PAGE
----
Child Visitation Rights: How Does It Work?
When one parent has sole parental responsibility, or sole custody of the child, the non-custodial parent will need child visitation rights. These are important for the non-custodial parent to spend quality time with their child/children, and to build a meaningful relationship with them.
There are various arrangements that can be made to make sure that the other parent gets time to visit his/her child. For instance, depending on each family’s circumstances and schedules, arrangements could be made for every other weekend, or every school holiday, or a few days every week etc.
The only reason why a court may deny child visitation rights to a parent is if the parent has in some way exposed the child to abuse, neglect or harm. Otherwise, all courts believe that it is very important for the child to have a relationship with both his/her parents.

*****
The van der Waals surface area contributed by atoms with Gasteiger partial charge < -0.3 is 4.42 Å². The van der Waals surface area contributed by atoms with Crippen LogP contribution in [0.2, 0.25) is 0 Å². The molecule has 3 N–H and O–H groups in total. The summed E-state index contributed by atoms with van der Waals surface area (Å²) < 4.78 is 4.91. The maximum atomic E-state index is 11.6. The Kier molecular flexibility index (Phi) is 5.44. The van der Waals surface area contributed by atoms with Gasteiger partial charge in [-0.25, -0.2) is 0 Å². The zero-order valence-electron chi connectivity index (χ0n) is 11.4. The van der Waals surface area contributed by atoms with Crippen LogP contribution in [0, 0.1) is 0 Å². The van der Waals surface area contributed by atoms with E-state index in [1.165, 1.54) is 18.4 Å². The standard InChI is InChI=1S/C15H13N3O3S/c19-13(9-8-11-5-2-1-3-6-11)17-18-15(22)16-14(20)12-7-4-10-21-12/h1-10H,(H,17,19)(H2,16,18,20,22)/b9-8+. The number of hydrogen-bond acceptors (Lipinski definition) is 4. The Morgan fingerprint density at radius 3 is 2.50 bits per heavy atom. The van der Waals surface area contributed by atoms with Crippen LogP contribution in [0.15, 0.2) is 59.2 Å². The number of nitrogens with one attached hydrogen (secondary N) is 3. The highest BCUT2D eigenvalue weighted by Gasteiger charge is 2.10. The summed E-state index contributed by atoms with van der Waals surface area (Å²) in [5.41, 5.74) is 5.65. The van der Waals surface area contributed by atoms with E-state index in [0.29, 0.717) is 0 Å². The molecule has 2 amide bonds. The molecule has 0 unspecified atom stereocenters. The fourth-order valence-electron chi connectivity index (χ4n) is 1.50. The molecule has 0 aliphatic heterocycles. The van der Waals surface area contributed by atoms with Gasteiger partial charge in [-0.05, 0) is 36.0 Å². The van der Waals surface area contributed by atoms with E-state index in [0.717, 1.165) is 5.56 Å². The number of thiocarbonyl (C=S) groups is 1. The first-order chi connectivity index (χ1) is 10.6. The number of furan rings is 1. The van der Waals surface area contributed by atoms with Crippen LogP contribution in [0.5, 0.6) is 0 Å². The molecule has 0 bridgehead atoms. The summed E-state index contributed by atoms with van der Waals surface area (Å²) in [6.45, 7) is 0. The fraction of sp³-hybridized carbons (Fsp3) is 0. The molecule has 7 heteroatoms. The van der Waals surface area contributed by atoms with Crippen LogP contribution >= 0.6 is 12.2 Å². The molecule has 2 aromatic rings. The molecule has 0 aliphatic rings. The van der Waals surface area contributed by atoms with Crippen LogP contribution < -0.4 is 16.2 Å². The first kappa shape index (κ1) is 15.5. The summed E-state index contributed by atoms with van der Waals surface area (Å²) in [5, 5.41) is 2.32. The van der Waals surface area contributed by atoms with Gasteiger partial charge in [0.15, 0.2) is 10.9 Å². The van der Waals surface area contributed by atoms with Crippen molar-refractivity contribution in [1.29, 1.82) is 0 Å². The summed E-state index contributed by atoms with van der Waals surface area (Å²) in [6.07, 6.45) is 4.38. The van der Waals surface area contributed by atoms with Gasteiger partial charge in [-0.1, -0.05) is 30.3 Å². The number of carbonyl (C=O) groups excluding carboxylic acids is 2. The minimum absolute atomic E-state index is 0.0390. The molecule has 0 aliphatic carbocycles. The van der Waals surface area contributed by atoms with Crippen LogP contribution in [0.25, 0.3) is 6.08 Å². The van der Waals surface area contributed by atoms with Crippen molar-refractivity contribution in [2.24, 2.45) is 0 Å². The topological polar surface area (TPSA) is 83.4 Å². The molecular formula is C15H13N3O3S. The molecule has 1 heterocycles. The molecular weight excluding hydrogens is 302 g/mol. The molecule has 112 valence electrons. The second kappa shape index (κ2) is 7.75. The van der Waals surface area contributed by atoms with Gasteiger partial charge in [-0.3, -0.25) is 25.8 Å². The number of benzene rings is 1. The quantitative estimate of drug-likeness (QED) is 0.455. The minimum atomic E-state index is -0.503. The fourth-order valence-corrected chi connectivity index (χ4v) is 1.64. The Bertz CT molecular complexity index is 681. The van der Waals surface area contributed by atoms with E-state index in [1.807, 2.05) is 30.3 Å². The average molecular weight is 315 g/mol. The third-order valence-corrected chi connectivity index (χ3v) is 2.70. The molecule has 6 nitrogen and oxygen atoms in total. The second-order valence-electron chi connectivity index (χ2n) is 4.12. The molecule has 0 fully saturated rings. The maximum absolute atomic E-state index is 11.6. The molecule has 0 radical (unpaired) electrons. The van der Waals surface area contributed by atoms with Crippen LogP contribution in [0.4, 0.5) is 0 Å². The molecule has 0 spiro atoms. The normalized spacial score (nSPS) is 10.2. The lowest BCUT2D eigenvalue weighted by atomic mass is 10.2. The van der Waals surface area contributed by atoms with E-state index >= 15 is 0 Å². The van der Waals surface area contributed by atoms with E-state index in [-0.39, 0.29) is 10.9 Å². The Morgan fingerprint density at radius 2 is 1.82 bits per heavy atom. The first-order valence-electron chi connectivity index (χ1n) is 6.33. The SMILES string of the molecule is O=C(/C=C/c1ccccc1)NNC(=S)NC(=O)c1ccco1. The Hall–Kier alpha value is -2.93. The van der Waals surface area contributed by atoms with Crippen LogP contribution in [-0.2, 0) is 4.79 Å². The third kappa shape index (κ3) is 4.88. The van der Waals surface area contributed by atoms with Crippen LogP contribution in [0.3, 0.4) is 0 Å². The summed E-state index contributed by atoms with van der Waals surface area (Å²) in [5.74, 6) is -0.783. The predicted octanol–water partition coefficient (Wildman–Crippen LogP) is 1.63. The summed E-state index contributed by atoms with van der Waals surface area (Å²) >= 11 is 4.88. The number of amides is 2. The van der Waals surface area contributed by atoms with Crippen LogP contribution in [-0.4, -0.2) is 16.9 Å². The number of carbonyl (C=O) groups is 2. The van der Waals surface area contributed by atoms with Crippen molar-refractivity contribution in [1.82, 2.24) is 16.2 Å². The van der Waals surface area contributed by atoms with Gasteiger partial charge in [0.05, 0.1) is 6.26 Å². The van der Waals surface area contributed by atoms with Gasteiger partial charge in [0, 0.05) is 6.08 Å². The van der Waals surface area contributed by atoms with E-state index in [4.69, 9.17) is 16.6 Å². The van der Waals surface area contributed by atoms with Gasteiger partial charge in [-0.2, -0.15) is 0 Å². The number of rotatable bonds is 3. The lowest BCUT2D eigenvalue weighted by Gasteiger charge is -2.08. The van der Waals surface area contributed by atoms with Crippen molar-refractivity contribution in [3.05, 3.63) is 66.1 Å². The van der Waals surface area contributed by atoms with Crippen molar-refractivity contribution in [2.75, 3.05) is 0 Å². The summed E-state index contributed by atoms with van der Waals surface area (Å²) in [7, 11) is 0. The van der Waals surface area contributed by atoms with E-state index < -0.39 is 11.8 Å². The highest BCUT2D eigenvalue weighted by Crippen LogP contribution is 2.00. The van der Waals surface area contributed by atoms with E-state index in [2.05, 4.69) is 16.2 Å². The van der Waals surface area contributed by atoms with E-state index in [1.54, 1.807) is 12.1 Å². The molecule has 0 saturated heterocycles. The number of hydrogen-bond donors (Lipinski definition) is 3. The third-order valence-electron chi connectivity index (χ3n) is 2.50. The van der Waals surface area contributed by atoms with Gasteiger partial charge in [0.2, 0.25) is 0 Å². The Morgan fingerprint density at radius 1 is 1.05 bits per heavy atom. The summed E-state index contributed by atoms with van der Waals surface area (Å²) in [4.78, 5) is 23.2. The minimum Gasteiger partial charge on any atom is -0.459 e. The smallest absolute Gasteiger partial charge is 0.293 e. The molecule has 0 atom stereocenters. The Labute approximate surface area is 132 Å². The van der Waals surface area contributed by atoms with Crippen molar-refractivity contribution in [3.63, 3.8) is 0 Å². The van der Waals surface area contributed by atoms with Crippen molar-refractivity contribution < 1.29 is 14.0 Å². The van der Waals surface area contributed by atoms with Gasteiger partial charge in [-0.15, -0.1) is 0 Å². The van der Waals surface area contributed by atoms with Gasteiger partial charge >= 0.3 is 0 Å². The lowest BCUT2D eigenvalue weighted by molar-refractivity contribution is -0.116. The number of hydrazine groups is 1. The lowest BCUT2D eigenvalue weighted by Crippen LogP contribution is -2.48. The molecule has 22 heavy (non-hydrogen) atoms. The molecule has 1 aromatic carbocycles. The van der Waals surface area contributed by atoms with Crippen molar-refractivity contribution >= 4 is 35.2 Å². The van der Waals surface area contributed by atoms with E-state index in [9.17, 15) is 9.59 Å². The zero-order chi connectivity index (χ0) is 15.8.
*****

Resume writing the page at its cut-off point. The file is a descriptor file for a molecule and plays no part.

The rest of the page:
A parenting plan is a form of parenting agreement wherein there is a written record of the agreement between the parents about the care of the child.
Parenting plans are signed by both parents, and are also dated. These are informal plans that are drafted when involved parties reach an agreement about the care of the child.
Parenting plans can include information about who is to live with the child and who will be the primary carer, and how the other parent will get child visitation rights, including the schedules.
In cases where both parties are happy with the parenting plans, they can make an application for consent orders, which make the parenting plans legally binding. This is an important step to take if you anticipate future disputes on your parenting plans.
Parenting plans are the best option when the parties can reach an agreement. However, sometimes the parents might not be able to agree on a visitation schedule. In cases where there are disagreements, the parties need to try dispute resolution services, in the form of family dispute resolution or mediation.
If these methods are not successful, the parties may need to approach the court. Section 64B and 65C of the Family Law Act 1975 outlines details about parenting orders, and who can apply for parenting orders respectively.